You said "i find it strange that some owners are able to get the rear to step out.. and i cant evan manage to get the front to hang on".
Its actually the same thing : in that for the rear to be able to step out - the front must have more grip than the rear at that point in time
If your problem is that your front has no grip for whatever reason (worn bushes etc) you will find it extremely difficult to move the tail without being a hooligan.
Perhaps none apply to you but heres a few possibilities:
Was the road slightly greasy? There can be deceptively little grip in wet conditions depending on the exact surface makeup.
Cold tyres also have a fraction of the grip of warmed up tyres.
Failing that its possible you are simply going too fast through the corner initially? Stepping off the power won't immediately rectify understeer if you are going much too fast.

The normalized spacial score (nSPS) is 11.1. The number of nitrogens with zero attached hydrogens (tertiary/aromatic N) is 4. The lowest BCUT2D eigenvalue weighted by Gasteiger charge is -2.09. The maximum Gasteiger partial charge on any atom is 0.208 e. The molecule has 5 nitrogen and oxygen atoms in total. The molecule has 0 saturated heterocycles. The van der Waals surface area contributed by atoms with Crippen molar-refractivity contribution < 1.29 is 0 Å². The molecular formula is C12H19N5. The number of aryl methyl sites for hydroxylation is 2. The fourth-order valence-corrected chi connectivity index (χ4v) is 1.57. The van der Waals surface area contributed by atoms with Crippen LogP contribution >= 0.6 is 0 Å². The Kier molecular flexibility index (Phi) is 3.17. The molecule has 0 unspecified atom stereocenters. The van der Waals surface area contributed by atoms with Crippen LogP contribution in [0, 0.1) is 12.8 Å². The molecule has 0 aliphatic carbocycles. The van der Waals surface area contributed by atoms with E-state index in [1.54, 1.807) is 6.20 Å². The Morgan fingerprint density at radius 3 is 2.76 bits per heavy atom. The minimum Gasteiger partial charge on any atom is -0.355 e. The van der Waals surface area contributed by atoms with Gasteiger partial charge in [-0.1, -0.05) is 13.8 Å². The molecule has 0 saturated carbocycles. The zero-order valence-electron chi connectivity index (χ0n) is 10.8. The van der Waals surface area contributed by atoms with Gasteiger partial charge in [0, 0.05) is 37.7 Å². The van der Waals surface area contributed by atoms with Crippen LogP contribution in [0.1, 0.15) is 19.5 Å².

i.e. if on a long curve you build up way too much pace it can take a long time to kill understeer, lifting off the throttle only provides a transient effect.
You would need to reduce steering input as well, but you obviously want to make it around the corner.
Thinking quite a bit "ahead" of where you are going to be on the corner is helpful rather than just concentrating on the immediate bit of the curve in front of you - you need to be sure at all times that you can get back to your target points on your trajectory (apex/exit etc).
This is harder to do on a long curve, but noticing whether the curve is tightening or widening is very important.
Another thing is that perhaps you aren't transferring weight properly before turning into the corner.
i.e. if you leave too long before taking your foot off the brake and turning in then there is no weight over the front wheels and they will understeer like a mad thing!
Perhaps a spin in another 156 would see if it was a driver or car issue?